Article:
Posted by paul_dennehy paul_dennehy, August 17, 2020 15:54


In my defense the A. vittata on MPG I submitted years ago was from coastal South Carolina. I think I can recognize carlotta from the pure yellow hindwings, but I find it hard to get my collection past Apantesis for the remaining 3 species. Does nais and phalerata occur in the south too?

Posted by rayray over 2 years ago (Flag)

@paul_dennehy I'd like to see the summary at https://tinyurl.com/y6ksj78o but the link doesn't work. I do not have a Facebook account.

The piece of info I lack that has kept me from tackling curating these species in Maryland is when a hindwing view is needed and when it is not for a species ID. So I haven't felt confident overriding species ID with a genus ID when only a dorsal view of the FWs is shown, without HWs showing and with or without the thorax pattern in view. A simple summary of the 8 species+sex forms and which features are needed for species ID would help understand the identifiability conditions.

There is also a more general need to raise awareness of how the computer vision suggestions should never be blindly accepted as a substitute for an identification.

Posted by treichard over 2 years ago (Flag)

@rayray If it's from coastal SC, vittata is much more likely than nais. Phalerata is very common in the South, and I've had nights in Florida with many phalerata and a few vittata mixed in. Carlotta usually has all-yellow hindwings with broken black borders, but sometimes (~1/10 here in PA), the hindwings have a peachy color toward the base, reminiscent of phalerata. They're not that hard to separate if you can see the whole moth, other than separating nais/vittata near the boundary between the two species, which usually requires dissection. If you post some of your specimens and tag me in them, I'll give my thoughts on them.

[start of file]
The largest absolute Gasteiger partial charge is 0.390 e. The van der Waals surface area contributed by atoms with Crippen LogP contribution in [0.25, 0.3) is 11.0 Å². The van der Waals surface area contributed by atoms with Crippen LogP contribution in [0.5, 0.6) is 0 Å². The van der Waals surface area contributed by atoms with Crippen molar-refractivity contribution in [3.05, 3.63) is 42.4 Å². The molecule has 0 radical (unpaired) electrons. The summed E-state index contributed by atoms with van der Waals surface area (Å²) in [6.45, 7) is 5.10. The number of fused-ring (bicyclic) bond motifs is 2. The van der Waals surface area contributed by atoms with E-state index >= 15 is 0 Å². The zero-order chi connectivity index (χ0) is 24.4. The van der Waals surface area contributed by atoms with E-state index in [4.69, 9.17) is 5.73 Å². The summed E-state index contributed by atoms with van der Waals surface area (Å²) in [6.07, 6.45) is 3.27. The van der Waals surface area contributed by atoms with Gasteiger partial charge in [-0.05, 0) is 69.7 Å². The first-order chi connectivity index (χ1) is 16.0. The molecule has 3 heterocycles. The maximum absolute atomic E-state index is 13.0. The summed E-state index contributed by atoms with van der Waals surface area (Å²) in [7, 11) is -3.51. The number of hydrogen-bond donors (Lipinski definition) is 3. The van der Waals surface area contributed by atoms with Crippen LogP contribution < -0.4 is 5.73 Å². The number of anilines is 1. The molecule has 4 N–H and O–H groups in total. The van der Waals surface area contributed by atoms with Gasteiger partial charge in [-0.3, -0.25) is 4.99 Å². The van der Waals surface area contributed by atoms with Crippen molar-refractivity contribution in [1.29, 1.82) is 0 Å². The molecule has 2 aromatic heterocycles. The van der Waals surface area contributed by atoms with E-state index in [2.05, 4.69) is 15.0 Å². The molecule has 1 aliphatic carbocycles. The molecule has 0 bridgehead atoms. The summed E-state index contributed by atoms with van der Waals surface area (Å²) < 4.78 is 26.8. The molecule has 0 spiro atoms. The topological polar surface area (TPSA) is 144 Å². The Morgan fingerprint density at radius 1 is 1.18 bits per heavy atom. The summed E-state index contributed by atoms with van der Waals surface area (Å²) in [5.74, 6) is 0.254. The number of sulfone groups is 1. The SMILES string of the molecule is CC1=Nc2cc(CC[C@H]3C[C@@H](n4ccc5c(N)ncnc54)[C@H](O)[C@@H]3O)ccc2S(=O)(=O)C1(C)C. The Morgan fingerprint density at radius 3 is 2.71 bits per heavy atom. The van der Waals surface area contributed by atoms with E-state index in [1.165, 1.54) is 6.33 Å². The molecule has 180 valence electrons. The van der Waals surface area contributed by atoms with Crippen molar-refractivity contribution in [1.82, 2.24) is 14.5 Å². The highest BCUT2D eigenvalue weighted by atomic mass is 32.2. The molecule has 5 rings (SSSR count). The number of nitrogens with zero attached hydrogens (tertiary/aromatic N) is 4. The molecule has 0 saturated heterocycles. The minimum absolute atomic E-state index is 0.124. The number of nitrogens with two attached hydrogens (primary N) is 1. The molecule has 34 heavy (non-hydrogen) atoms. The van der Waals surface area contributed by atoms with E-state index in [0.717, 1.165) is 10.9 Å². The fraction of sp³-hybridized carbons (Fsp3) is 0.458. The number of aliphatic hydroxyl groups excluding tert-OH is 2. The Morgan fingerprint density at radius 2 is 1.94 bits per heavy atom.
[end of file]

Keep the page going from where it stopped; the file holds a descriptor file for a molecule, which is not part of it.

Posted by paul_dennehy over 2 years ago (Flag)

@treichard If you DM me you email address, I'll email you the PDF. After brushing some abdomens and using Chris's pointers in that document, I got all my male specimens to species with a pretty high level of confidence.
And yeah, the computer vision recommendations are good sometimes, but particularly bad in cases like this.

Posted by paul_dennehy over 2 years ago (Flag)

@billhubick @jimbrighton Note the mention of MBP's Apantesis vittata page.

Posted by treichard over 2 years ago (Flag)

Thanks, @treichard - we'll work with you to get those cleaned up. Perfect example of why this live curation model is so important.

Posted by billhubick over 2 years ago (Flag)

@paul_dennehy - which of the six images at MBP would you sort to A. phalerata and which would you move to genus or other pages? We'll get them moved. Covering all wild Maryland species (now 19,000+) we need to rely on the best expertise available and do very actively curate based on feedback like this, new publications, etc. We are lucky to have Tim, Hugh, and others, and now a worldwide community via iNaturalist. These are very interesting and complicated challenges.

For fun and defending a scrap of honor, MBP's iNaturalist ingest service caught a similarly out-of-range click of yours yesterday ;)